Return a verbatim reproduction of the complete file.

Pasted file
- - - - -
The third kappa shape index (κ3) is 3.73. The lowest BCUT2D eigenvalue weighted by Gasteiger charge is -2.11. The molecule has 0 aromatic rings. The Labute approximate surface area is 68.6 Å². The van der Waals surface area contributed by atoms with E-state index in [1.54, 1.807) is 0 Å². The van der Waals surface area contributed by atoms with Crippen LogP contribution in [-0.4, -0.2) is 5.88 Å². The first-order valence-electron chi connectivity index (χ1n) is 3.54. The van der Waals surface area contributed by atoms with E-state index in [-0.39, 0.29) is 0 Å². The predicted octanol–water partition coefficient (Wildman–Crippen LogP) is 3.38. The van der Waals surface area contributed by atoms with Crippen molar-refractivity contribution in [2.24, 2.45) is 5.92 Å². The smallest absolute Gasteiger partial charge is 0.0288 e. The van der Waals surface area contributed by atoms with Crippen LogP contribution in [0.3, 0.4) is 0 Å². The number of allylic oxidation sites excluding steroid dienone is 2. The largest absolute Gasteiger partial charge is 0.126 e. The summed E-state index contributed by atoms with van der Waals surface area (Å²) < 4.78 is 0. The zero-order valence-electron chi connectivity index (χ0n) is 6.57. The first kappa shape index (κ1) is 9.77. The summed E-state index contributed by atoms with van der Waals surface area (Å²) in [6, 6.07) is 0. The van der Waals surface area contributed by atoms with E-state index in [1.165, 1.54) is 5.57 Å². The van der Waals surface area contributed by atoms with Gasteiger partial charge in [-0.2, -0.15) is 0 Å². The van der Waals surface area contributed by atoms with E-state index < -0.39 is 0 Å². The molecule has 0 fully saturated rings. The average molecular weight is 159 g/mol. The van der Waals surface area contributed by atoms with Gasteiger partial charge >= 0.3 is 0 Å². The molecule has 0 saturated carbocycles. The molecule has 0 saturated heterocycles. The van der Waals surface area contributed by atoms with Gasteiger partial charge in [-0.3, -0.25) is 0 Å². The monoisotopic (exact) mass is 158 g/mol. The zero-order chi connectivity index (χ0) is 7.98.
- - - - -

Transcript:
The third kappa shape index (κ3) is 3.73. The lowest BCUT2D eigenvalue weighted by Gasteiger charge is -2.11. The molecule has 0 aromatic rings. The Labute approximate surface area is 68.6 Å². The van der Waals surface area contributed by atoms with E-state index in [1.54, 1.807) is 0 Å². The van der Waals surface area contributed by atoms with Crippen LogP contribution in [-0.4, -0.2) is 5.88 Å². The first-order valence-electron chi connectivity index (χ1n) is 3.54. The van der Waals surface area contributed by atoms with E-state index in [-0.39, 0.29) is 0 Å². The predicted octanol–water partition coefficient (Wildman–Crippen LogP) is 3.38. The van der Waals surface area contributed by atoms with Crippen molar-refractivity contribution in [2.24, 2.45) is 5.92 Å². The smallest absolute Gasteiger partial charge is 0.0288 e. The van der Waals surface area contributed by atoms with Crippen LogP contribution in [0.3, 0.4) is 0 Å². The number of allylic oxidation sites excluding steroid dienone is 2. The largest absolute Gasteiger partial charge is 0.126 e. The summed E-state index contributed by atoms with van der Waals surface area (Å²) < 4.78 is 0. The zero-order valence-electron chi connectivity index (χ0n) is 6.57. The first kappa shape index (κ1) is 9.77. The summed E-state index contributed by atoms with van der Waals surface area (Å²) in [6, 6.07) is 0. The van der Waals surface area contributed by atoms with E-state index in [1.165, 1.54) is 5.57 Å². The van der Waals surface area contributed by atoms with Gasteiger partial charge in [-0.2, -0.15) is 0 Å². The van der Waals surface area contributed by atoms with E-state index < -0.39 is 0 Å². The molecule has 0 fully saturated rings. The average molecular weight is 159 g/mol. The van der Waals surface area contributed by atoms with Gasteiger partial charge >= 0.3 is 0 Å². The molecule has 0 saturated carbocycles. The molecule has 0 saturated heterocycles. The van der Waals surface area contributed by atoms with Gasteiger partial charge in [-0.3, -0.25) is 0 Å². The monoisotopic (exact) mass is 158 g/mol. The zero-order chi connectivity index (χ0) is 7.98.